A member of the armed forces mentioned in dispatches is one whose name appears in an official report written by a superior officer and sent to the high command, in which his or her gallant or meritorious action in the face of the enemy is described. Soldiers who are mentioned in dispatches do not receive a medal for their action but nonetheless are entitled to receive a certificate and wear a decoration. For 1914–1918 and up to 10 August 1920, the decoration consisted of a spray of oak leaves in bronze. This emblem was worn on the ribbon of the Victory Medal. From 1920 to 1993, the decoration consisted of a single oak leaf in bronze. In Britain, since 1993, the decoration is a single oak leaf in silver. The decoration is pinned or sewn diagonally on to the ribbon of the relevant campaign medal. If no campaign medal is awarded, the oak leaf is worn on the left breast of the dress uniform after any other medals that may be worn.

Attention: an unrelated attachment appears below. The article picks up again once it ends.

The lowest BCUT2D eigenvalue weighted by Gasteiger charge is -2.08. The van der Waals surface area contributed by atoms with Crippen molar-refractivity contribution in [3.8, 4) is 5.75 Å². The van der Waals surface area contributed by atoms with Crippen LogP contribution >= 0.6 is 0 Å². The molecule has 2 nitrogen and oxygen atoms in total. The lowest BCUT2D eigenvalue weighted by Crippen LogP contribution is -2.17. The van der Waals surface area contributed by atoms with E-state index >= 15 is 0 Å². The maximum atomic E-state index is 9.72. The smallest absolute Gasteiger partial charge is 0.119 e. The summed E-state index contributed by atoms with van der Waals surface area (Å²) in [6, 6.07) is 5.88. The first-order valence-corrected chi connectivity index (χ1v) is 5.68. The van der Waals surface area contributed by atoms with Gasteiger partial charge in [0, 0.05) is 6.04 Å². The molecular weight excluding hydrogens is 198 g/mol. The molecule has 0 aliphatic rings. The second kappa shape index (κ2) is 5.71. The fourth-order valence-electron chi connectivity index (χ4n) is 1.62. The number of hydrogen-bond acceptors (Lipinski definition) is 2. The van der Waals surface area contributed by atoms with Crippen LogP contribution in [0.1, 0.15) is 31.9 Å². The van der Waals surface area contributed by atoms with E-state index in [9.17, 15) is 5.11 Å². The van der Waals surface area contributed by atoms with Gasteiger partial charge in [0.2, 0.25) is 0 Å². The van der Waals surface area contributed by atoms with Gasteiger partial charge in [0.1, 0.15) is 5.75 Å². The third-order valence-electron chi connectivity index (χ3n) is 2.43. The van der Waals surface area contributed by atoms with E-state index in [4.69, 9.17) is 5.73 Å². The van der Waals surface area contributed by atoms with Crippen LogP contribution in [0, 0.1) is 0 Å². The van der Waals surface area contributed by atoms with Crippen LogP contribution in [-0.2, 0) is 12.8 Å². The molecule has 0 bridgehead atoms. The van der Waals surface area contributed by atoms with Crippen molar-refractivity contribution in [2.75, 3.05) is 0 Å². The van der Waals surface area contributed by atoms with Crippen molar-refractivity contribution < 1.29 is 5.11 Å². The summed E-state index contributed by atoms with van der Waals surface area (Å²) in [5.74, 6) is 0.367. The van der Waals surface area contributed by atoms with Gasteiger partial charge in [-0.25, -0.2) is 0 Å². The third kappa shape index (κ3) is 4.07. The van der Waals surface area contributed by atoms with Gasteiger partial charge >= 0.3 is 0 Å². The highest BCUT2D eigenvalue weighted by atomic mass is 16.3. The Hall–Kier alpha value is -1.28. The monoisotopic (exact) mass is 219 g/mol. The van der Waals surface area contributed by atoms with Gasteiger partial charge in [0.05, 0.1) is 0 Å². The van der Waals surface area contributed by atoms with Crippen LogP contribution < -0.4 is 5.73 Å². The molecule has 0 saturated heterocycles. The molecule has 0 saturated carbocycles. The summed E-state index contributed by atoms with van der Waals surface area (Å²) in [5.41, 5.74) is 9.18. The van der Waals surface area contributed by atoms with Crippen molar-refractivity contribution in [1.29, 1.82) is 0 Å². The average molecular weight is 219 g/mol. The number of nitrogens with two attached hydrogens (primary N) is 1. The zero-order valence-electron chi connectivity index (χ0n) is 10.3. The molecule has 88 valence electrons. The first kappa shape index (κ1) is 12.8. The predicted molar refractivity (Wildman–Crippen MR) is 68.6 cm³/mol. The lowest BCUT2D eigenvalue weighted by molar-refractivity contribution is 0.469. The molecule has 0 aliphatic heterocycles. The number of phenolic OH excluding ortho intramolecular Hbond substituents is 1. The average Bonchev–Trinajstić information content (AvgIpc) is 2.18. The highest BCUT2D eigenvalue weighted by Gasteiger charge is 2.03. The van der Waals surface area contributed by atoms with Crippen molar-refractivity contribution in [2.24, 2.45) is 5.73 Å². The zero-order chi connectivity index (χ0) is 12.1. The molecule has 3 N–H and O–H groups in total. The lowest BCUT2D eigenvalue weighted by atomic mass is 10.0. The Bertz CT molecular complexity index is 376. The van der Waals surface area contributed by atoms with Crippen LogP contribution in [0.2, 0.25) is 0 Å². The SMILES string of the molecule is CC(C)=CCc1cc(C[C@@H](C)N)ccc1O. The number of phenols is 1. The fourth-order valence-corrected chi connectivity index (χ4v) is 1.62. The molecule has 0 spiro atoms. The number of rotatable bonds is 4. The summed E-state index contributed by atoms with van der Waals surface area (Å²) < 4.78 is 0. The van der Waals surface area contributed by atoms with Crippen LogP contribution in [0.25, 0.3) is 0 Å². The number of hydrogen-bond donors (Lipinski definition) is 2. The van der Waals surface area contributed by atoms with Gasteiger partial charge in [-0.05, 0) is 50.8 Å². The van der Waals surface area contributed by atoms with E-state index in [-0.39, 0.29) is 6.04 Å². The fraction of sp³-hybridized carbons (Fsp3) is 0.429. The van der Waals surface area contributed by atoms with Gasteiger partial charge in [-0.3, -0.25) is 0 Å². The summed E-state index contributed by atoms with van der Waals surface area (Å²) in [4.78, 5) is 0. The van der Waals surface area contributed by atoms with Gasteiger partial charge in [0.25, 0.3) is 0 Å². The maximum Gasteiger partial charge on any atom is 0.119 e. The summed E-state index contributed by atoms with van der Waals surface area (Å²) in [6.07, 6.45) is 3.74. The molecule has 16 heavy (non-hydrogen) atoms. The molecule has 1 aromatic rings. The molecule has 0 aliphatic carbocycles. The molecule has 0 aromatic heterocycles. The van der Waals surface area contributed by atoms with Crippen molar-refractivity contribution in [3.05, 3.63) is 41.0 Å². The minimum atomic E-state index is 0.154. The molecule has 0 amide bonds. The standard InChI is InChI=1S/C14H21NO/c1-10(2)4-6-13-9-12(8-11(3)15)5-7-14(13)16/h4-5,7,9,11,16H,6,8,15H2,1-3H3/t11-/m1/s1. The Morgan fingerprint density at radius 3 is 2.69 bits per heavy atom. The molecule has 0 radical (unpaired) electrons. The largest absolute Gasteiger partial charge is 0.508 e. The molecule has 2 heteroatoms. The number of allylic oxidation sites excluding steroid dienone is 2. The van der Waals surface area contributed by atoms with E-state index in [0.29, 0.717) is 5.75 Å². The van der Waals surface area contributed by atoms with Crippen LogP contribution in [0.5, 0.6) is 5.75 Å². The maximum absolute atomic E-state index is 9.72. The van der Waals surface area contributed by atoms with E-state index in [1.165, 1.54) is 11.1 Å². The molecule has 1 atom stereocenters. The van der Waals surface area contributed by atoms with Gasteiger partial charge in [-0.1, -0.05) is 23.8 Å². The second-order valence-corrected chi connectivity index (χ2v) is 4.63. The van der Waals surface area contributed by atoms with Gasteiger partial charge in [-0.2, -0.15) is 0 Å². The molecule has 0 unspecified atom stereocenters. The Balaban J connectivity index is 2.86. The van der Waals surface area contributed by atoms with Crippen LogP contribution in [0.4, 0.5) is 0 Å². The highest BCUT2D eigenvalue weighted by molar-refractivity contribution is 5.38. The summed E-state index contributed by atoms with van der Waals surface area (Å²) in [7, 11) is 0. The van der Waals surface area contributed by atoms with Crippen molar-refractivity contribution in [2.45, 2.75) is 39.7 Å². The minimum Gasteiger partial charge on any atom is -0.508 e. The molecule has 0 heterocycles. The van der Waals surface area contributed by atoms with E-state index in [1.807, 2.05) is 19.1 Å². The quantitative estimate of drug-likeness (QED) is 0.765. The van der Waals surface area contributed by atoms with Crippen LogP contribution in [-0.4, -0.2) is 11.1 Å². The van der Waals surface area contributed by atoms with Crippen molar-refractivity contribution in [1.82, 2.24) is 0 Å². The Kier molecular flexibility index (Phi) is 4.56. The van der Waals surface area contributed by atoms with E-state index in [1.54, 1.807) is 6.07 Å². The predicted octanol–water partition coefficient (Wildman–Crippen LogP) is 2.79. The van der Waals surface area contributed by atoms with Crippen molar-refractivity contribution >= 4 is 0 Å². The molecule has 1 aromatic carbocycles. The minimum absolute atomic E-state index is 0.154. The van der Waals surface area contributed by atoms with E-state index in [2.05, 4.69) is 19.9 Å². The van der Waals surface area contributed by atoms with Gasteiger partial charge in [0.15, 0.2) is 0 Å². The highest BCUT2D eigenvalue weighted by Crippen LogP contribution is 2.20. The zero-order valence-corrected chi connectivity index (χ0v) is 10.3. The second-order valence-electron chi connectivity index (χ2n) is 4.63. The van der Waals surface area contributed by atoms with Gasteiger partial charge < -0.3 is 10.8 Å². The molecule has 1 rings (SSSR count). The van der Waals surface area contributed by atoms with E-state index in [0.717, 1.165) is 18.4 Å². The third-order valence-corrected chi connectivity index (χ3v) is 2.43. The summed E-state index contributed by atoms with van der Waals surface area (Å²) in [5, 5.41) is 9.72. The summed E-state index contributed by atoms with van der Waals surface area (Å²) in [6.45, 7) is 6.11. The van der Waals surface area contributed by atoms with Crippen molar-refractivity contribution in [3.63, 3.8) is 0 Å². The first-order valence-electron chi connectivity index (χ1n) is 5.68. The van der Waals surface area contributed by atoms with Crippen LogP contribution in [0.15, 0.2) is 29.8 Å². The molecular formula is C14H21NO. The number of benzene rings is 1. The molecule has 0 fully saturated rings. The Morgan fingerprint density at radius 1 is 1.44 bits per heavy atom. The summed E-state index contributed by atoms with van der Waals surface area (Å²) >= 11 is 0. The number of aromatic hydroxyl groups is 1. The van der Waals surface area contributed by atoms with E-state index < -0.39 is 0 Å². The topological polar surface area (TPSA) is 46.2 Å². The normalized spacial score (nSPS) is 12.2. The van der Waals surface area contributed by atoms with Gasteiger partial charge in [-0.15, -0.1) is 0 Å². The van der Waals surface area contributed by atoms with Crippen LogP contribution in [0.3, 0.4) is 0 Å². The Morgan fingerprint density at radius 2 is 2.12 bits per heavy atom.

A Mention in Despatches is no longer awarded for meritorious service, it is an operational gallantry award given to all ranks for an act (or acts) of bravery during active operations. The MiD is now the longest continuous British gallantry award for military personnel. Soldiers can be mentioned multiple times, however only a single such decoration is worn. If mentioned in more than one campaign then the emblem is worn on each campaign ribbon. This award is available posthumously.